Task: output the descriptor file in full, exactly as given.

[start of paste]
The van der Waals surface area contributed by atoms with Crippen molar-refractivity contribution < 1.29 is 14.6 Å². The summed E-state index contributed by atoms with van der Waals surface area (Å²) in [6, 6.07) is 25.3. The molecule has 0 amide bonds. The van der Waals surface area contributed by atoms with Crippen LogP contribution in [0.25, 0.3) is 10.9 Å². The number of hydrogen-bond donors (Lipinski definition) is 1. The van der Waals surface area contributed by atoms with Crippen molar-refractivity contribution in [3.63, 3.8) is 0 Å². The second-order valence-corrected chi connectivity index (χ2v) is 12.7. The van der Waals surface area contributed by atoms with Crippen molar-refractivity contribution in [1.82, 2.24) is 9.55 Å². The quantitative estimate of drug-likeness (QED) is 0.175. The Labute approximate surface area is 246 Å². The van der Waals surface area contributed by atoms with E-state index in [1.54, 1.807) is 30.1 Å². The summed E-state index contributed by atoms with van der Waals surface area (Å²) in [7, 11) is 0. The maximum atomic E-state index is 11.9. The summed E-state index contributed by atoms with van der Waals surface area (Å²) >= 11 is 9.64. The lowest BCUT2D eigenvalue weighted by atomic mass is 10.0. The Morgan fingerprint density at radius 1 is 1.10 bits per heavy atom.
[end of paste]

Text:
The van der Waals surface area contributed by atoms with Crippen molar-refractivity contribution < 1.29 is 14.6 Å². The summed E-state index contributed by atoms with van der Waals surface area (Å²) in [6, 6.07) is 25.3. The molecule has 0 amide bonds. The van der Waals surface area contributed by atoms with Crippen LogP contribution in [0.25, 0.3) is 10.9 Å². The number of hydrogen-bond donors (Lipinski definition) is 1. The van der Waals surface area contributed by atoms with Crippen molar-refractivity contribution in [3.63, 3.8) is 0 Å². The second-order valence-corrected chi connectivity index (χ2v) is 12.7. The van der Waals surface area contributed by atoms with Crippen molar-refractivity contribution in [1.82, 2.24) is 9.55 Å². The quantitative estimate of drug-likeness (QED) is 0.175. The Labute approximate surface area is 246 Å². The van der Waals surface area contributed by atoms with E-state index in [1.54, 1.807) is 30.1 Å². The summed E-state index contributed by atoms with van der Waals surface area (Å²) in [7, 11) is 0. The maximum atomic E-state index is 11.9. The summed E-state index contributed by atoms with van der Waals surface area (Å²) >= 11 is 9.64. The lowest BCUT2D eigenvalue weighted by atomic mass is 10.0. The Morgan fingerprint density at radius 1 is 1.10 bits per heavy atom.